The narrator is an Evil Spirit who chooses to follow the lives of these ordinary Austrian folk simply on the grounds that they are highly inbred through self-deceptions and confusions, which gives them possibility of being more easily guided into Evil deeds.

Actually the story of the family is normal and touching in terms that it is an ordinary family, except perhaps that of A...more
Adam
Like his book about Lee Harvey Oswald, Oswald's Tale: An American Mystery, this one is also peculiar. It is a rather rambling, if not bumbling, fictional account of the childhood of Adolf Hitler and his bee-keeping dad.

In Michelin Guides' oft used words it's not "vaut le détour "
Aubrey
I couldn't finish this book. A tale of Hitler as a youth, Norman Mailer takes a compelling subject and adds his own bit of fantastic and supernatural drama in a disjointed way, which ends up taking away from the story, rather than adding to it. Not serious enough to be a fictionalized biography, and not fun enough to be a fantasy novel, I didn't know what to do with it and have put it down for good.
Tracy St Claire
Mailer's Castle in the Forest took ten yeears and in all that time he didn't tell anyone what he was writing about, not even his wife. Ten years. The secret?? A hefty explanation of young Hitler and his family narrated by the Devil's minion who in Mailer's tome, molded him into the monster Adolf became. If you read it like a beach novel, it is just one long "yo Mama, Hitler!" insults on a series of incest happenings in his family. There are also other abuse other horrible happenings, leading me...more
Hadrian
Interesting premise (devil observes life of young Hitler) but very bizarre and dull digressions. Lots of talk about piss and Nicholas II. Come on, Norman, you could've done better than this.
Martin Brant
Nobody does it like Norman Mailer, one of my favorite author's.
Conjolivre
While reading it, I couldn't help imagining the great book this would have been if written by Thomas Bernhard, who I think would have made an interesting exploration of some real events and people such as Adolf's classmate Ludwig Wittgenstein.
The presence of incest is excessive and masturbatory. The book made me think of Norman Mailer (a father of nine) as a puritan tool boasting his moral superiority over Hitler, which is the exact opposite of what I think a literary exploration of a dictator's...more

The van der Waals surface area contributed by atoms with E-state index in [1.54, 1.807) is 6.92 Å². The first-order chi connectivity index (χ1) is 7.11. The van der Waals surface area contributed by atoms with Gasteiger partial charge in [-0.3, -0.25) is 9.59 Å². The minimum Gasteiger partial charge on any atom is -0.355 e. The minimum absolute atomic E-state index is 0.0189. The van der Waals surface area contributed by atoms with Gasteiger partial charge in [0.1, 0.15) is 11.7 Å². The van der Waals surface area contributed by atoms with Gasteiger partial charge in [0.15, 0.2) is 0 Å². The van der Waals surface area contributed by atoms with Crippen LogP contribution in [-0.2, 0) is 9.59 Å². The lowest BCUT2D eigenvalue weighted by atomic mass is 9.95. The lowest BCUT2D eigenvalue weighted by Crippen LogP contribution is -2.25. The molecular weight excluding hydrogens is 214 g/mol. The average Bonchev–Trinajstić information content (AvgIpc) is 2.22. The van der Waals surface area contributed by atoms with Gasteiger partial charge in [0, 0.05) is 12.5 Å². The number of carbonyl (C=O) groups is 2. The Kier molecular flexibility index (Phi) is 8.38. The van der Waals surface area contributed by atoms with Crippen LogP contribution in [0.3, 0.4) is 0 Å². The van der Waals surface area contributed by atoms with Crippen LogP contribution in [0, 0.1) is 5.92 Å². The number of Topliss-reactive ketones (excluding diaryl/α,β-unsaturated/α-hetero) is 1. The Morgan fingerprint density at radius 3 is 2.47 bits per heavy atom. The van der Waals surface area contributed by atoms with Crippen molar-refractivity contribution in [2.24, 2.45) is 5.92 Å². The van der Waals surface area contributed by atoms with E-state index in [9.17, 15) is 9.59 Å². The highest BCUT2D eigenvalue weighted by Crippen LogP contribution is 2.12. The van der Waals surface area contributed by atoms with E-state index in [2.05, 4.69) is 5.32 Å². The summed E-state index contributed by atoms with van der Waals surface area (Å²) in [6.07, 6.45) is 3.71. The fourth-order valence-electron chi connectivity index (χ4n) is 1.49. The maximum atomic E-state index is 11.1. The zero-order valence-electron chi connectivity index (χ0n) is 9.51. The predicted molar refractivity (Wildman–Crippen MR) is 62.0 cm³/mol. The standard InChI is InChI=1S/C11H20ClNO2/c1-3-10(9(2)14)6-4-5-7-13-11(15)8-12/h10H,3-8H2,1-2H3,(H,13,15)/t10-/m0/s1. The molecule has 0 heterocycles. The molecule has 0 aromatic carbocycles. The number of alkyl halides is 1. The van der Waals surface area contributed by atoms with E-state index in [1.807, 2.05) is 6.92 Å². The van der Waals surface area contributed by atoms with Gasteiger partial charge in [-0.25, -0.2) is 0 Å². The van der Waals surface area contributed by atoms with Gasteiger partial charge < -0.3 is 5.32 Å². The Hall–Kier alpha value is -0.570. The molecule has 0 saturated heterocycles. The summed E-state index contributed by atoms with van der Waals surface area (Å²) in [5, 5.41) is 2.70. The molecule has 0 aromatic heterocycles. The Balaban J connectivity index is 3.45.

Gaye
this book captured my interest immediately. the premise was both creative and fascinating. imagine an assistant to the devil being chosen to watch over adolph hitler from pre-conception throughout his childhool. mailer teaches us much about the colonization of bees through hitler's father's fascination, involvement and ultimate retirement business. so, i read and read and then, about halfway through, i was lost. why? not because i didn't understand. more because i was just plain bored. the origi...more
Mardel Fehrenbach
I enjoyed reading this book, although it was admittedly a little difficult to get started and I can completely understand the some of the criticisms. Although the novel is supposedly about the youth of Hitler and he became the person whom history remembers, I really felt that the young Adolf was the least interesting part of the book. Knowing what we know about history, and given modern theories of psychological development, there was nothing particularly new or revelatory about that part of the...more
Ian Mapp
This book was published in the year of Mailers death. It now makes sense that this book was meant to be the first part of a tilogy.

We are dealing with the early life of Adolf Hitler. This makes the book pseudo fiction - as it plays on myths, legends and half truths. Was Hitler part Jewish? Was he the product of an Incesteous Union? Did he have only one ball?

Its that sort of book - deadly serious and blackly humorous. Also plays a nod to the art of fiction in a playful way.

I liked the narrator of...more
« previous 1 3 4 5 6 7 8 9 99 100 next »
topics  posts  views  last activity   
Worth reading? 7 28 Apr 09, 2013 03:26AM  
  • The Devil's Disciples: Hitler's Inner Circle
  • The Statement
  • The War Against the Jews: 1933-1945
  • The Da Vinci Legacy
  • The Natural Order of Things
  • House of Meetings
  • Peeling the Onion
  • Assignment Gestapo
  • The Emperor of Lies
  • The Golden Age
  • The War Between the Tates
  • Return to Paradise
  • The Purpose of Man: Designed to Worship
  • Poisson d'or
  • The Sixth Lamentation (Father Anselm, #1)
  • Postmodern American Fiction: A Norton Anthology
  • McSweeney's #28
  • My Sister, My Love: The Intimate Story of Skyler Rampike
7927
Norman Kingsley Mailer was an American novelist, journalist, essayist, poet, playwright, screenwriter, and film director.

Along with Truman Capote, Joan Didion, and Tom Wolfe, Mailer is considered an innovator of creative nonfiction, a genre sometimes called New Journalism, but which covers the essay to the nonfiction novel. He was awarded the Pulitzer Prize twice and the National Book Award once....more
More about Norman Mailer...
The Naked and the Dead The Executioner's Song An American Dream The Armies of the Night: History as a Novel, the Novel as History The Fight

Share This Book

“Prevarication, like honesty, is reflexive, and soon becomes a sturdy habit, as reliable as truth.” 1 likes
More quotes…